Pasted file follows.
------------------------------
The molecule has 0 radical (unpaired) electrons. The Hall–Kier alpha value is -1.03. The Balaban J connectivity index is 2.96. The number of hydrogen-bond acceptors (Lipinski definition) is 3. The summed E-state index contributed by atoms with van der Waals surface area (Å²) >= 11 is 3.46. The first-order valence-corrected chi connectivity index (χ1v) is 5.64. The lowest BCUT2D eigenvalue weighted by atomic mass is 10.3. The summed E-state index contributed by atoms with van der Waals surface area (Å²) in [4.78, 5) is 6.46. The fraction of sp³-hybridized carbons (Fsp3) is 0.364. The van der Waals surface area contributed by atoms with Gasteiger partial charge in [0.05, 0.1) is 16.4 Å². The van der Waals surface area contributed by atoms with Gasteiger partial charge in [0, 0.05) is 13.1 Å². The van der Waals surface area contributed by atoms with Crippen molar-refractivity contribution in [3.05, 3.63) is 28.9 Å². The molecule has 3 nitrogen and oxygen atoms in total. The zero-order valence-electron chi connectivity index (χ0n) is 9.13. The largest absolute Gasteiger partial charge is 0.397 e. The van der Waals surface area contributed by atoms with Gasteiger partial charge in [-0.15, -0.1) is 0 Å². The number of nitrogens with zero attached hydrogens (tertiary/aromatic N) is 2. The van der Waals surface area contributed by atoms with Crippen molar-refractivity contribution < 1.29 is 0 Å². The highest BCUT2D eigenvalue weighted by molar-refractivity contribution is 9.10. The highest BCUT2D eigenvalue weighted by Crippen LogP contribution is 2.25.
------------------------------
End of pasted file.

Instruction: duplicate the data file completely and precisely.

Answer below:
The molecule has 0 radical (unpaired) electrons. The Hall–Kier alpha value is -1.03. The Balaban J connectivity index is 2.96. The number of hydrogen-bond acceptors (Lipinski definition) is 3. The summed E-state index contributed by atoms with van der Waals surface area (Å²) >= 11 is 3.46. The first-order valence-corrected chi connectivity index (χ1v) is 5.64. The lowest BCUT2D eigenvalue weighted by atomic mass is 10.3. The summed E-state index contributed by atoms with van der Waals surface area (Å²) in [4.78, 5) is 6.46. The fraction of sp³-hybridized carbons (Fsp3) is 0.364. The van der Waals surface area contributed by atoms with Gasteiger partial charge in [0.05, 0.1) is 16.4 Å². The van der Waals surface area contributed by atoms with Gasteiger partial charge in [0, 0.05) is 13.1 Å². The van der Waals surface area contributed by atoms with Crippen molar-refractivity contribution in [3.05, 3.63) is 28.9 Å². The molecule has 3 nitrogen and oxygen atoms in total. The zero-order valence-electron chi connectivity index (χ0n) is 9.13. The largest absolute Gasteiger partial charge is 0.397 e. The van der Waals surface area contributed by atoms with Gasteiger partial charge in [-0.15, -0.1) is 0 Å². The number of nitrogens with zero attached hydrogens (tertiary/aromatic N) is 2. The van der Waals surface area contributed by atoms with Crippen molar-refractivity contribution < 1.29 is 0 Å². The highest BCUT2D eigenvalue weighted by molar-refractivity contribution is 9.10. The highest BCUT2D eigenvalue weighted by Crippen LogP contribution is 2.25.